Havre de Grace Fall Colors Guide
The heat and greenery of summer are slowly fading into the colder temperatures and warmer colors of Maryland fall.
Havre de Grace is ideally situated to enjoy the beautiful colors in Susquehannah state park and the surrounding area. We all enjoy seeing the leaves change and fall as autumn takes hold, but why do leaves change color? And how do you tell if it will be a colorful year?
Why do leaves fall?
Trees fit into one of two categories, deciduous or evergreens, evergreen trees maintain their foliage through the winter, and deciduous trees lose their leaves. Evergreen trees can keep their leaves/needles due to a waxy coating which helps them retain water and prevents freezing.
The leaves of deciduous trees require much more water and nutrients than evergreens and, thus, cannot maintain their leaves through the winter. The leaves of deciduous trees do not “die” in the fall; they reabsorb the nutrients in their leaves back into the tree and use those nutrients to survive the winter.
Why do leaves change color?
The Sugar Maples, which line the banks of the Susquehanna in Harford County, are famous for their brilliant red leaves. This coloration is due to the tree producing a compound known as Anthocyanin during periods of unfavorable weather.
In response to an early or especially cold and dry fall, Sugar Maples produce extra Anthocyanin because it acts as an antioxidant and natural sunscreen for the plant.
As Sugar Maples turn a brilliant red, other trees display golden or yellow hues. Aspen, birch, and hickory trees are all famous for their yellow leaves. Yellow pigmentation is a result of chlorophyll leaving the leaves. Yellow is always present in the leaves and usually is hidden by the abundance of green chlorophyll during spring and summer.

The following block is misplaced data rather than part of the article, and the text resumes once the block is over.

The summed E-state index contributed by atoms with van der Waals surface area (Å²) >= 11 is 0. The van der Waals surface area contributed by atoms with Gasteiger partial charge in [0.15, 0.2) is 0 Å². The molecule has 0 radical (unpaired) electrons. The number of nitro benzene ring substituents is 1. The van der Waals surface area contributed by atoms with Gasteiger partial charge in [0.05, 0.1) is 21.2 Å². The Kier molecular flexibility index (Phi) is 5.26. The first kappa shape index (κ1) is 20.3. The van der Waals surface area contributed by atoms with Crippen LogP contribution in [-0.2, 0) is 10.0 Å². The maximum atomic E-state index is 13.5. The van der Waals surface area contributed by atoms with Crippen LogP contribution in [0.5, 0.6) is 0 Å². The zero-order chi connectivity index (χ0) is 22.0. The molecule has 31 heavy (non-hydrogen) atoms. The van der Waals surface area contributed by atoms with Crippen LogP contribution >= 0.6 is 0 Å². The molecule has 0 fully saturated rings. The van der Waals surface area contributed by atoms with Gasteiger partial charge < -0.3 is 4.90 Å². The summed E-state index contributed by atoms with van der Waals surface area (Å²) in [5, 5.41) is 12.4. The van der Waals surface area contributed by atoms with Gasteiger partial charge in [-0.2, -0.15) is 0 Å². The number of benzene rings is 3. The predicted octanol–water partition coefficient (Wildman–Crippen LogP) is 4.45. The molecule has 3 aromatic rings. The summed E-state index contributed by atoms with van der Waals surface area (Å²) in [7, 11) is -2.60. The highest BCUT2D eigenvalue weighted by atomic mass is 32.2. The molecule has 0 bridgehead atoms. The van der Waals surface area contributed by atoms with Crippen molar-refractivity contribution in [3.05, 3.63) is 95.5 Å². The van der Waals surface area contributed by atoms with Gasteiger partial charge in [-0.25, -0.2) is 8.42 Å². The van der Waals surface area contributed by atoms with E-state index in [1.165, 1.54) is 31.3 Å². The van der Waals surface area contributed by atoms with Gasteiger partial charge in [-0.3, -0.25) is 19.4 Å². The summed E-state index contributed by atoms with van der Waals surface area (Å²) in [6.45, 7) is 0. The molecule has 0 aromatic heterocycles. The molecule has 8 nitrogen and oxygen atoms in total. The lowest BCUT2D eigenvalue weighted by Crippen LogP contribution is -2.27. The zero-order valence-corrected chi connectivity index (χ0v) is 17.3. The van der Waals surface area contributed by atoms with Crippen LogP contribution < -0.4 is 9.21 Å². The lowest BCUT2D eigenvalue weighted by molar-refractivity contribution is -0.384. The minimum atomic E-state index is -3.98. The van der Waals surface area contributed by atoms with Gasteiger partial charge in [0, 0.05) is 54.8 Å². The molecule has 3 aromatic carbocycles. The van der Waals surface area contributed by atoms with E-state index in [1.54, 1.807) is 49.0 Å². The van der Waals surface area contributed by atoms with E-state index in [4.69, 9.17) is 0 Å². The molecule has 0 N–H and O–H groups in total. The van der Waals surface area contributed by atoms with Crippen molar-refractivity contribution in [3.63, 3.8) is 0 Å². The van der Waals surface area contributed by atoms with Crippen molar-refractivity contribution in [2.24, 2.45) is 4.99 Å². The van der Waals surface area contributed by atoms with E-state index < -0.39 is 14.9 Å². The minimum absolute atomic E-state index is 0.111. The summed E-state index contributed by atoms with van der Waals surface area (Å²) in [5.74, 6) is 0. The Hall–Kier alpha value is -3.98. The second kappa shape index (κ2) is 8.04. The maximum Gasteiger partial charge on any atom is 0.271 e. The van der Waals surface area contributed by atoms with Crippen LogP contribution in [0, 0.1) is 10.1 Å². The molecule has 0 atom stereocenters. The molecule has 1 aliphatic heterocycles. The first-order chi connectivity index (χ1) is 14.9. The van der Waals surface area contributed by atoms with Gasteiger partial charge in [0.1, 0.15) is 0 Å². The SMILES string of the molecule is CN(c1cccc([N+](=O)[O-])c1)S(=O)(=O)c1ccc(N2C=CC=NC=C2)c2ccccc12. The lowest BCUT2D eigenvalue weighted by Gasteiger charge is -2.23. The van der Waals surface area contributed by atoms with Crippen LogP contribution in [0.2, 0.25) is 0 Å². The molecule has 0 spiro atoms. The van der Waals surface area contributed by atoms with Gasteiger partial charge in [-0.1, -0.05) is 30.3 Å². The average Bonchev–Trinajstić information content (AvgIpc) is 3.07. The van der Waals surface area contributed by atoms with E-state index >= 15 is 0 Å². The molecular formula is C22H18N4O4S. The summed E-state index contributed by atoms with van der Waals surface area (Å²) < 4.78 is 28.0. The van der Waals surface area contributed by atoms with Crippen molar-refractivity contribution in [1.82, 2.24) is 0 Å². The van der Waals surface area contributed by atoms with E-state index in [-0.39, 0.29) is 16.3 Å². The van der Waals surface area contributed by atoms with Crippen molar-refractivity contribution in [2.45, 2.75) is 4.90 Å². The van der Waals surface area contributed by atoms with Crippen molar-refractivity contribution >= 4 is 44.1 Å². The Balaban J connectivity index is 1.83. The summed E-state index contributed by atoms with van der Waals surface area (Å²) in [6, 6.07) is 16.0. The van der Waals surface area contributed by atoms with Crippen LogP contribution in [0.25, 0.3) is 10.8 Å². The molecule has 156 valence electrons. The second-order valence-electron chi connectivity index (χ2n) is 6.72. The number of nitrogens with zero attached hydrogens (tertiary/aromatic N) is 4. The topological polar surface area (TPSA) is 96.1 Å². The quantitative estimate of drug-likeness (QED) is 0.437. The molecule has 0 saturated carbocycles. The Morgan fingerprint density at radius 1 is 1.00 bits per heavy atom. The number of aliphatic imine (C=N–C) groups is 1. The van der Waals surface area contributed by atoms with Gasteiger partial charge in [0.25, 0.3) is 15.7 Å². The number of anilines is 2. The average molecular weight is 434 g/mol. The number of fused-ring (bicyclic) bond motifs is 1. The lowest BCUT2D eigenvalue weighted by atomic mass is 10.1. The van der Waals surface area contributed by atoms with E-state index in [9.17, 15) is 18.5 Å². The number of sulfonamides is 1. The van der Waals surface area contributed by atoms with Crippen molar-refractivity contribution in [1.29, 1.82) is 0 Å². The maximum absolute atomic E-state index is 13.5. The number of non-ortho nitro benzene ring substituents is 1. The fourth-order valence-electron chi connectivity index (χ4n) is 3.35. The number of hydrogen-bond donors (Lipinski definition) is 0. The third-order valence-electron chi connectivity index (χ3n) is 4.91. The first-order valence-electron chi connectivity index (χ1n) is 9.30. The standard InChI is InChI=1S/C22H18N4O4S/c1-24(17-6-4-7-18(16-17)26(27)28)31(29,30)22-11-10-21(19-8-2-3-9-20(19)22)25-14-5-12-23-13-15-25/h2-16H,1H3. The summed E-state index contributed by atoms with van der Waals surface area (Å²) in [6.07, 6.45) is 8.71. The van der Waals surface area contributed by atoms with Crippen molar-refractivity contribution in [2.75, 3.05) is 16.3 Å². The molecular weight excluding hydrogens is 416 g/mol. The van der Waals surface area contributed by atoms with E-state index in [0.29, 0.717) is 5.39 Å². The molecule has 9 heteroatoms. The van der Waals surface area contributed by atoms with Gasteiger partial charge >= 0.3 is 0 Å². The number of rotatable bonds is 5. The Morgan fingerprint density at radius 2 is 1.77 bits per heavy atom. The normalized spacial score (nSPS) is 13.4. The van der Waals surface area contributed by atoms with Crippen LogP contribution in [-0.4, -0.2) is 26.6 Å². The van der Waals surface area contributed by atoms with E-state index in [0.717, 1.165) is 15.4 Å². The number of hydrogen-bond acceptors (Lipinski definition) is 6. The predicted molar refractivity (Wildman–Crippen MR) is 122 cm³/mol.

Orange is present on almost all trees in the Susquehannah basin and results from a compound called beta-carotene being left in the leaves as the chlorophyll is removed. Beta-carotene is the same compound that gives carrots their orange color.
Where to enjoy fall colors near Havre de Grace
The North Loop Trail at McLhinney State Park: This 1.3-mile trail near downtown Havre de Grace offers breathtaking views of the upper Chesapeake. As the closest trail to HDG, this trail is well-loved and frequented by residents. Dogs are permitted, but only while on a leash.
Susquehanna State Park: This large recreation area is located along the banks of the Susquehannah river and provides scenic views of the river and surrounding foliage. Trails run throughout the park, including numerous mountain biking trails. With its abundance of trees, Susquehanna State Park is the perfect place to take a relaxing hike and enjoy the vibrant leaves.
Rowlandsville Fishing Park: If fishing is your outdoor activity of choice, be sure to stop by Rowlandsville Fishing Park this fall. Located off Basin Run Road in Conowingo, visitors to this park can peacefully fish in Basin Run River while gazing at the trees on the banks.